12 April 2014

Hemangeol for Infant Hemangeoma

Propranolol hydrochloride with brand name Hemangeol is a pediatric oral solution which was approved by US-FDA in March 2014. Hemangeol is the first and only approved treatment for “proliferating infantile hemangioma” that requires systemic therapy.

Propranolol has long been known and used in the treatment and prevention of cardiac arrhythmias, but its use in infants with infantile hemangioma had never been properly studied and there was no pharmaceutical form approved for pediatric use. In 2009, Pierre Fabre Dermatologic undertook the pharmaceutical and clinical development of Propranolol for infants suffering from infantile hemangioma, with demonstrated clinical safety and efficacy.

Infantile hemangioma is also commonly referred to as strawberry hemangioma/strawberry birthmark or simply hemangioma. Theyaregrowths of microscopic blood vessels and are usually harmless and is categorised asnon-cancerous condition affecting cutaneous blood vessels. It can be also referred to as proliferative hemangioma, because it is caused by proliferating endothelial cells, the cells that line the blood vessels.These lesions usually develop shortly after birth andresemble “blood blisters” that will pop and bleed if disturbed but hemangiomas are actually solid in nature anddoes not rupture or bleed. The lesions look to be painful but they are not actuallypainful.Majority of the lesions, that is around 80% of infantile hemangiomas generallyappear on the head and neck area. They grow to 80% of maximum size in the first three months and most stop growing at about 5 months. However, they may keep growing for up to 18 months. 

Infantile hemangiomas are classified as superficial, deep or mixed lesions. Theymight be localized, that is, confined to a small area orcould be segmental involving the central or peripheral nervous system.Segmental hemangiomas are more serious than localizedhemangiomas, and there are three types in this: The first type is superficial infantile hemangiomas which are also called capillary haemangioma or haemangioma simplex. The blood vessels in uppermost layers of the skin are dilated in this type of hemangioma.The deep infantile hemangiomas arealso known as cavernous hemangiomas. These are more deeply rooted in the dermis and subcutis. They appear as a bluish soft to firm swelling.The third category is the mixed hemangiomaswhich are combination of both types of haemangiomas.

The vast majority of these cases do not require any medical or surgical intervention. Medical care of clinically significant hemangiomas has been limited to a few medications, including glucocorticosteroids (topical, intralesional, and oral), interferon alfa, and rarely, vincristine and topical imiquimod.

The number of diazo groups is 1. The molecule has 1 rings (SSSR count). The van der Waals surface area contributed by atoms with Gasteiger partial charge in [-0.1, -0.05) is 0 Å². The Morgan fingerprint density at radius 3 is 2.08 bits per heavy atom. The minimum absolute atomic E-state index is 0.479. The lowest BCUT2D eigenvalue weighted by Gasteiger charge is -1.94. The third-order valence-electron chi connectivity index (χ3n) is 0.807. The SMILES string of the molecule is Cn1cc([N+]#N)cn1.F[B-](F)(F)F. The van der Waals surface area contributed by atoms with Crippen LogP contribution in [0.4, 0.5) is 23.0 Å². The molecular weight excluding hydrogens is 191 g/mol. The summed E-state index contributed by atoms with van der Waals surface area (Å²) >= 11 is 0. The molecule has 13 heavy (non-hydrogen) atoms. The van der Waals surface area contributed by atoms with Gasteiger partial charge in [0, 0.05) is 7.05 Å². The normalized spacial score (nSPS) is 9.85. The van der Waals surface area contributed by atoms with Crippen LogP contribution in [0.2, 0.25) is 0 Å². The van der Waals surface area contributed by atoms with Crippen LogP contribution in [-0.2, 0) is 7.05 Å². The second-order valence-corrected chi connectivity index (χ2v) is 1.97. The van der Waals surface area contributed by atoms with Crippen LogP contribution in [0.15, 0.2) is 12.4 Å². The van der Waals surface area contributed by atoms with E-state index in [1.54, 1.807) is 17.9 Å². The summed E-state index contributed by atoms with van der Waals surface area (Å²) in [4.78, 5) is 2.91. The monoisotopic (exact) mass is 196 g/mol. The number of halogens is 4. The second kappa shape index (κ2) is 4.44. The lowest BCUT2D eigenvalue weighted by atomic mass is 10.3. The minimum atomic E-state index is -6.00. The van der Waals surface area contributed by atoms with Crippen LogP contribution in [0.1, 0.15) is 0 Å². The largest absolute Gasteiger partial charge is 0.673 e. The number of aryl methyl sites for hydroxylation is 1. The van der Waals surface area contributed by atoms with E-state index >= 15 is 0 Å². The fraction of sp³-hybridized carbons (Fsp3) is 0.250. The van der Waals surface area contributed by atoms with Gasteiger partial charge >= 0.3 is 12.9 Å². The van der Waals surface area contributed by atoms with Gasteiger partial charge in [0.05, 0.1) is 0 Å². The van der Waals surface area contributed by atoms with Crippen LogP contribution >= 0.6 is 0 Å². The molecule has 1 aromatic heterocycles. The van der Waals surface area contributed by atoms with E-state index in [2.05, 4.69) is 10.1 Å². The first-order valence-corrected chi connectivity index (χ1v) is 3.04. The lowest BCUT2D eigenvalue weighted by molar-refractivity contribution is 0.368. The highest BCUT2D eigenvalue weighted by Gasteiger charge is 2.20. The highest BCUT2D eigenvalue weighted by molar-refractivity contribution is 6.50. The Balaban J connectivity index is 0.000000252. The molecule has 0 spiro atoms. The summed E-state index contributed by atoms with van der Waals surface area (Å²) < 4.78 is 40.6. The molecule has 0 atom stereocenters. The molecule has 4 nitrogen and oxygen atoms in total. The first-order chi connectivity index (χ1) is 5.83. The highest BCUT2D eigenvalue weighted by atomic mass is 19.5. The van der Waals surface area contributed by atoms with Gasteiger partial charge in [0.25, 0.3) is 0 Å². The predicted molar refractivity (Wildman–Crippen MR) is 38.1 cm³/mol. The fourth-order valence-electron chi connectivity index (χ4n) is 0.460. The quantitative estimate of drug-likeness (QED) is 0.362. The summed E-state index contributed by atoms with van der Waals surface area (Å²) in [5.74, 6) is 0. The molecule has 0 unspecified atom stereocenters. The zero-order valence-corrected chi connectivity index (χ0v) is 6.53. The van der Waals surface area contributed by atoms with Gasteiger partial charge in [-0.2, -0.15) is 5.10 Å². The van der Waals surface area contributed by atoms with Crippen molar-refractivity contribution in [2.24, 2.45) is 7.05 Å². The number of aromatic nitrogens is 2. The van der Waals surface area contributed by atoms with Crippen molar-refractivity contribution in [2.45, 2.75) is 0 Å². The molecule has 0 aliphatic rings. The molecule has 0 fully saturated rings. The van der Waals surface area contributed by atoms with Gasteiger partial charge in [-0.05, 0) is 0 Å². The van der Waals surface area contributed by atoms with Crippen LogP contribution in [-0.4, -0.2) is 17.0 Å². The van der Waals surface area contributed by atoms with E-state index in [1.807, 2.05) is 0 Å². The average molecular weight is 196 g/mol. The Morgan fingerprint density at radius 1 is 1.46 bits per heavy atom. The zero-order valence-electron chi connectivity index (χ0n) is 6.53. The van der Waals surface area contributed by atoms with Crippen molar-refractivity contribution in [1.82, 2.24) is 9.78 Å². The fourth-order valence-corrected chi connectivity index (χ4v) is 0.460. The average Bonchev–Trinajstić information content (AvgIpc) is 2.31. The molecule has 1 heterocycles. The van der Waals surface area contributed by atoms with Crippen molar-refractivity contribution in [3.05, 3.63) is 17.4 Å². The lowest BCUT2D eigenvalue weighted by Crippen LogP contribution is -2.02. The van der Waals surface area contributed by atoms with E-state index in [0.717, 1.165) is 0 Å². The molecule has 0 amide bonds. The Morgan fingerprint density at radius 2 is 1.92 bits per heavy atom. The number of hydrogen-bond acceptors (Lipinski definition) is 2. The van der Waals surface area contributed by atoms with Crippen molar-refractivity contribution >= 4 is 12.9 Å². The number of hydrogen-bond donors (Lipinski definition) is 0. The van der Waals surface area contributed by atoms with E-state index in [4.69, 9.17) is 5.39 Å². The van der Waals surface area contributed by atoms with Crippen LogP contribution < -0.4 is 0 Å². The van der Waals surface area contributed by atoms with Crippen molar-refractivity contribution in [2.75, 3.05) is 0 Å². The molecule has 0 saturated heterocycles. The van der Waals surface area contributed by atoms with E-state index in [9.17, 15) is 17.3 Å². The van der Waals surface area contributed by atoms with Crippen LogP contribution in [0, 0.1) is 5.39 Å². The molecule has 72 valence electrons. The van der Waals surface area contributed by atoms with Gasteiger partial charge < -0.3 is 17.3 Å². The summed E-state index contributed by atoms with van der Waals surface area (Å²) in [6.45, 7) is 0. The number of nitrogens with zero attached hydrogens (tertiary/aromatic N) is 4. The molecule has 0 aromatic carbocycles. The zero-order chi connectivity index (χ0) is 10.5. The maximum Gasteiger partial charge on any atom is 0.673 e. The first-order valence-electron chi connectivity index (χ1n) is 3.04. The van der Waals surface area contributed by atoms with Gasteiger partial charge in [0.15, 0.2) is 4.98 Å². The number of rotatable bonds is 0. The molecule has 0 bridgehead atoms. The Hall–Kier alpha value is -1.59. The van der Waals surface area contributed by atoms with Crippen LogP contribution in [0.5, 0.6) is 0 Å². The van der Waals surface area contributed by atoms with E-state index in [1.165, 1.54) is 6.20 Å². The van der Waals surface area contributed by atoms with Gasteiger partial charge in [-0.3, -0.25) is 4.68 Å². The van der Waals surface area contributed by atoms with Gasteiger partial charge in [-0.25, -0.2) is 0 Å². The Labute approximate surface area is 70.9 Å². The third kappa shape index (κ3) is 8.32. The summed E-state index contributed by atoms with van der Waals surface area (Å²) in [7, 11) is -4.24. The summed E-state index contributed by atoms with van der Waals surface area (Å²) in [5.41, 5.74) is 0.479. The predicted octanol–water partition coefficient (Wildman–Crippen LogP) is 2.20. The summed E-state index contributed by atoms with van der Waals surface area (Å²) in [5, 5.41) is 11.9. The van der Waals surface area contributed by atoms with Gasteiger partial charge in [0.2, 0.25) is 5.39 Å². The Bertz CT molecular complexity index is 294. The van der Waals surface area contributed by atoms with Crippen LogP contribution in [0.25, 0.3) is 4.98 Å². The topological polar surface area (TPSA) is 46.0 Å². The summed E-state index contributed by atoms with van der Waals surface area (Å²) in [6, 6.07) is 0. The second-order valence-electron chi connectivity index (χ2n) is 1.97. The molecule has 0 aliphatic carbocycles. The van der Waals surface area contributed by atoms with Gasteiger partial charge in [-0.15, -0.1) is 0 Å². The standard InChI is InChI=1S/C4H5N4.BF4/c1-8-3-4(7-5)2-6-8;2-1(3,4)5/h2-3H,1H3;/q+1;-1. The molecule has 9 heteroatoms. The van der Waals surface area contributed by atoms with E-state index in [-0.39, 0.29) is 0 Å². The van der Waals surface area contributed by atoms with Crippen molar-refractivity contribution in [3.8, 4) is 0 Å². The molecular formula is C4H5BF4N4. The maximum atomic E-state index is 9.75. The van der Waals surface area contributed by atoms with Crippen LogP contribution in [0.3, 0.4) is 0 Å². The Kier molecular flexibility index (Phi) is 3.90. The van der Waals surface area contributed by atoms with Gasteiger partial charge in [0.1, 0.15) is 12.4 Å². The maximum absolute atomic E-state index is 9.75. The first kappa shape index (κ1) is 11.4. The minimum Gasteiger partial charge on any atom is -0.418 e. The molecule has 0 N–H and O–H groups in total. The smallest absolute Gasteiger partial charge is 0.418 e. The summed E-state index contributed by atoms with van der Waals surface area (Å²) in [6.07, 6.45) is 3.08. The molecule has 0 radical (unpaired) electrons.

Hemangeol was specially formulated for the use in pediatric population following the guidelines of health regulatory agencies.The FDA approval of Hemangeol was based on a randomized, double blind placebo controlled, multi-dose and multi-center adaptive phase II/III trial, which compared four Propranolol treatment regimens (1 or 3 mg/kg/day for 3 or 6 months) versus placebo. The study was conducted in infants5 weeks to 5 months old who were suffering with a proliferative infantile hemangioma requiring systemic treatment. The treatment protocol of 3 mg/kg/day dose for the duration of 6 months had a 60.4% success rate versus 3.6% in the placebo group (p< 0.0001) reaching the primary endpoint: complete or nearly-complete resolution of the target hemangioma. 11.4% of patients needed to be retreated after stopping the treatment.

Hemangeol is contraindicated in premature infants with age less than 5 weeks or in infants weighing less than 2 kg.It is also contraindicated to infants suffering from asthma or history of bronchospasm, heart rate less than80 beats per minute, greater than first degree heart block, or heart failure; blood pressure less than 50/30 mmHg; or subjects with neuroendocranial tumor called as pheochromocytoma.

The reported adverse reactions in infants treated with Hemangeol were sleep disorders, aggravated respiratory tract infections such as bronchitis and bronchiolitis associated with cough, fever, diarrhoea, and vomiting.Although some cases of hemangioma do not need treatment and only needs watchful observation,some proliferating infantile hemangioma obviously require proper treatment regimen to control the progression of the disease.

Hemangeol is a boon for infants with hemangeoma as the beta-blocker Propranolol has been shown to clear infant hemangioma after 6 months of treatment, according to preliminary findings from a clinical trial. Hemangeol is the first medical treatment that was approved by US-FDA for the treatment of infantile hemangioma.

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